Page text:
Rose petal jam

Rose petal jam

Rose petal jam

Rose petal jam

 

Keep in cool and cold place or in the fridge.

 

Original article: Rose petal confiture

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Hot Smoked Chicken http://nounsfordinner.com/hot-smoked-chicken/ http://nounsfordinner.com/hot-smoked-chicken/#comments Tue, 21 Jul 2015 18:30:42 +0000 http://nounsfordinner.com/?p=34 Hot Smoked Chicken

 

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The 15 minute cure.

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Pecan wood chips

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Soaked chips

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Original article: Hot Smoked Chicken

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Chicken Liver Lasagne http://nounsfordinner.com/chicken-liver-lasagne/ http://nounsfordinner.com/chicken-liver-lasagne/#comments Tue, 21 Jul 2015 18:29:02 +0000 http://nounsfordinner.com/?p=28 Chicken Liver Lasagne

 

I first made Felicity Cloake’s perfect bolognaise recipe a couple of months ago and got the idea to up the chicken livers with the richness they gave the sauce. Chicken livers are dead cheap, and if my Mum’s taught me anything, it’s that a dinner tastes all the better when you’ve saved some pennies. Don’t shy away from liver because of greasy, rubbery memories of youth – they really benefit from long and low cooking, with the texture becoming meltingly soft and succulent. You could, of course, just use the sauce with some pasta, as it’s a great thing to make on a Sunday, leave to develop its rich flavours overnight, then have a quick but hearty meal after a long first day back at work on a Monday evening.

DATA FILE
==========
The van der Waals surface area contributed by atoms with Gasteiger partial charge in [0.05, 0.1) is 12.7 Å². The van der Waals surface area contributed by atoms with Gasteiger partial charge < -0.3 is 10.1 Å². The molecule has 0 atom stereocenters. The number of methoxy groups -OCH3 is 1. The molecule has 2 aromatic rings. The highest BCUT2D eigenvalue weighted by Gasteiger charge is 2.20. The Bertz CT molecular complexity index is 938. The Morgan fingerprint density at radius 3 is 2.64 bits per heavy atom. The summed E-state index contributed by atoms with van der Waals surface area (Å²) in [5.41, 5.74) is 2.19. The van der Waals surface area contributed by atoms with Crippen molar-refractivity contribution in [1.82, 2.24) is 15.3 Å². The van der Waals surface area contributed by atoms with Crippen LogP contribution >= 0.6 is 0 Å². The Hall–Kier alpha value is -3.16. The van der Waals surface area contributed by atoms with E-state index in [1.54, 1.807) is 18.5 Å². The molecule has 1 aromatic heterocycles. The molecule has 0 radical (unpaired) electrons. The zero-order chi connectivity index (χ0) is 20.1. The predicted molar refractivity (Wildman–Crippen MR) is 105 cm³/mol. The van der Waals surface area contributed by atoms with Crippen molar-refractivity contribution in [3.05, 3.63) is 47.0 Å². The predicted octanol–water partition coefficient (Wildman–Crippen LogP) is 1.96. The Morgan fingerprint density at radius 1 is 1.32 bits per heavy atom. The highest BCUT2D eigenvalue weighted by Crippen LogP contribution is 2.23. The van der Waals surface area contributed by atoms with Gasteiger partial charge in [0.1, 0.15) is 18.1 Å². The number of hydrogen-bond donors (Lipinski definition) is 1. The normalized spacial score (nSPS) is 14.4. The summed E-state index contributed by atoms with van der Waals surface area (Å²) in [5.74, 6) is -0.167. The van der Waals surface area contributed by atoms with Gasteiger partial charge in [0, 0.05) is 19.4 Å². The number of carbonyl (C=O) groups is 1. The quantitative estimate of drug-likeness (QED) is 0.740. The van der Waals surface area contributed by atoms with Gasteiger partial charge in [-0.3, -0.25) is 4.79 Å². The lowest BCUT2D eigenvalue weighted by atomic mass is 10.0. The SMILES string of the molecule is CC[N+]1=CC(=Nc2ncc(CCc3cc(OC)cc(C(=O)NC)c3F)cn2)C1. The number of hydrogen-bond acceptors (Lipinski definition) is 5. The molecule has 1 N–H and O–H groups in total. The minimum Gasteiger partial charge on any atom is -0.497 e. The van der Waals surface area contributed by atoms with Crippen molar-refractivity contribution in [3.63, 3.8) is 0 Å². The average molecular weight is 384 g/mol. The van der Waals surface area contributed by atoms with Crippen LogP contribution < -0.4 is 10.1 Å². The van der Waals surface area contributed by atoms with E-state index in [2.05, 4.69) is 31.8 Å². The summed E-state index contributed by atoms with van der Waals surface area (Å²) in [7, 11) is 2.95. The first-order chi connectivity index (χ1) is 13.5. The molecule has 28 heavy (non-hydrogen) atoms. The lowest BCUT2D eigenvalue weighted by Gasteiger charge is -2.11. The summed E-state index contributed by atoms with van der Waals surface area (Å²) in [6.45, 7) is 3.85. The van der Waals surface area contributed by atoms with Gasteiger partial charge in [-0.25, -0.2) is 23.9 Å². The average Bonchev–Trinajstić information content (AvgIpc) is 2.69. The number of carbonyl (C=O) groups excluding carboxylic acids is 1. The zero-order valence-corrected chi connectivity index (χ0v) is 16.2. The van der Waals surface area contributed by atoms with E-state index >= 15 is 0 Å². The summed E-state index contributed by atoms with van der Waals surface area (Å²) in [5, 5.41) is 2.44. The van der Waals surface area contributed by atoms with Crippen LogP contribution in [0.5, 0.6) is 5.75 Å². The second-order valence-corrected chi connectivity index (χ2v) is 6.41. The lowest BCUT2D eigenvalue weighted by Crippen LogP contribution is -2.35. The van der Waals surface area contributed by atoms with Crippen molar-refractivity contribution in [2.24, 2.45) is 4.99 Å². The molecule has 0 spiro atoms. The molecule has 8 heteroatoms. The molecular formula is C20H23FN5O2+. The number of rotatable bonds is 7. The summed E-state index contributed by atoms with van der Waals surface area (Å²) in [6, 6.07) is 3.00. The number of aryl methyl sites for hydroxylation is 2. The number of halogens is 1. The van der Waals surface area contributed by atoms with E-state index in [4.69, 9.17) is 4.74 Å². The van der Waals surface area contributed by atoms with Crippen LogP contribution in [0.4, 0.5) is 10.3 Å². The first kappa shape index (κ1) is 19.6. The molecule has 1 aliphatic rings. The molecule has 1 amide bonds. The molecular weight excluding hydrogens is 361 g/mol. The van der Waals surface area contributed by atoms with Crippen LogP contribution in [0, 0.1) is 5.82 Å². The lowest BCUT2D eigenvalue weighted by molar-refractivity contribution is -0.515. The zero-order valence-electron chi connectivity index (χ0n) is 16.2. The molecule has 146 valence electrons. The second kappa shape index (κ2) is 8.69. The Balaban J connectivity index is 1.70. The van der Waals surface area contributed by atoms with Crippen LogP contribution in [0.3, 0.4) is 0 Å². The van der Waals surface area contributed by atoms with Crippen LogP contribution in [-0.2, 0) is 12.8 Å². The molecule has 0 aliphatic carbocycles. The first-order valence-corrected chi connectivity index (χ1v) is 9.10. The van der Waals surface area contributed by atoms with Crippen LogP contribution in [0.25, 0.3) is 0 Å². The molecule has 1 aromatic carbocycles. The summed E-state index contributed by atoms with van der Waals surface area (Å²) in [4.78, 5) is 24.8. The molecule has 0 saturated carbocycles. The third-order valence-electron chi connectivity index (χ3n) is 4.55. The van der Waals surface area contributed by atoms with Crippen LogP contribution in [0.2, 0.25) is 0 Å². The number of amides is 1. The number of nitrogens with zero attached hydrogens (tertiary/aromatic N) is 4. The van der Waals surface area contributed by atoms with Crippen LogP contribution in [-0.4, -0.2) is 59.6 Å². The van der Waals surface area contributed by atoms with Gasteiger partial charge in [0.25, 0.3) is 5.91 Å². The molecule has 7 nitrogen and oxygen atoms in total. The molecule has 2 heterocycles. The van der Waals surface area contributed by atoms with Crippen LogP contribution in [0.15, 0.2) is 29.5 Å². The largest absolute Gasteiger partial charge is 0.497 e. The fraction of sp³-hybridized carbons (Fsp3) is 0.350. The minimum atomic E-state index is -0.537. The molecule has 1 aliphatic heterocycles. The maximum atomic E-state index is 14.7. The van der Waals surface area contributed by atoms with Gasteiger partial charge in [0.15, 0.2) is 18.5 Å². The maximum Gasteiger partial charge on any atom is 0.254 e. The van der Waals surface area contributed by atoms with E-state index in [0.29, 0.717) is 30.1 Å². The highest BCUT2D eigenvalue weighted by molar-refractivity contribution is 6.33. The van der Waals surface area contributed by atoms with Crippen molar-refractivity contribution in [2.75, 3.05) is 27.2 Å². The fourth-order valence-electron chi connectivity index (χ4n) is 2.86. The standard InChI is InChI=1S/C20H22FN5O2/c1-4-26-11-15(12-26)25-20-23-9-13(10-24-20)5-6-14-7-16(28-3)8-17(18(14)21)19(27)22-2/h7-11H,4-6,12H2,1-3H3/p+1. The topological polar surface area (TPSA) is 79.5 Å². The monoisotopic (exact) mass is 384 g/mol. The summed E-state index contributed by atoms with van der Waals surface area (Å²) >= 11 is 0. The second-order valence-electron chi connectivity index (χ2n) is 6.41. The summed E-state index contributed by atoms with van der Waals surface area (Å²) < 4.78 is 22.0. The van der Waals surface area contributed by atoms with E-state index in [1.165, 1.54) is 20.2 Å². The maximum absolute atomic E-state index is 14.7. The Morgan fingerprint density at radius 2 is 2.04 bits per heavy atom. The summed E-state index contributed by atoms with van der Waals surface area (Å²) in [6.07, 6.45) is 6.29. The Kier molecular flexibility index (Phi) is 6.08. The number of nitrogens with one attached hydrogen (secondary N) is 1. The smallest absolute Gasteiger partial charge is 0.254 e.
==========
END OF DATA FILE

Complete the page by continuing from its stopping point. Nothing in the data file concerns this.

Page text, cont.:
Ingredients:

For the chicken liver sauce:
500g chicken livers, cleaned and finely chopped
100g of bacon, finely diced
1 large onion, finely diced
1 carrot, finely diced
1 stick of celery, finely diced
2 tbsp olive oil
2 bay leaves
100ml milk
200ml dry vermouth
2 tins of tomatoes
Nutmeg

For the béchamel:
750ml whole milk
50g butter
50g plain flour
1 small onion, very finely chopped
Nutmeg
12 lasagne sheets
Parmesan

1. Add the oil to a large casserole, and gently fry the bacon until the fat has rendered into the pan. Add the onion, and soften over a medium heat for around 5 minutes, before adding the carrot and celery and softening them for 10 minutes more. Add the bay leaves and stir until the scent hits you.

2. Preheat the oven to 150°C. Add the chopped livers to the pan, turning the heat up slightly, and frying until slightly browned. Add the milk to the pan, and simmer until the liquid has evaporated, around 20 minutes. Pour in the vermouth and both tins of tomatoes, season well, and finely grate around a quarter of a nutmeg into the pan. Stir well, bring to a simmer, cover, then put into the oven. Cook for 3 hours, checking at hourly intervals to make sure there is enough liquid in the pan. If not, add a splash of water.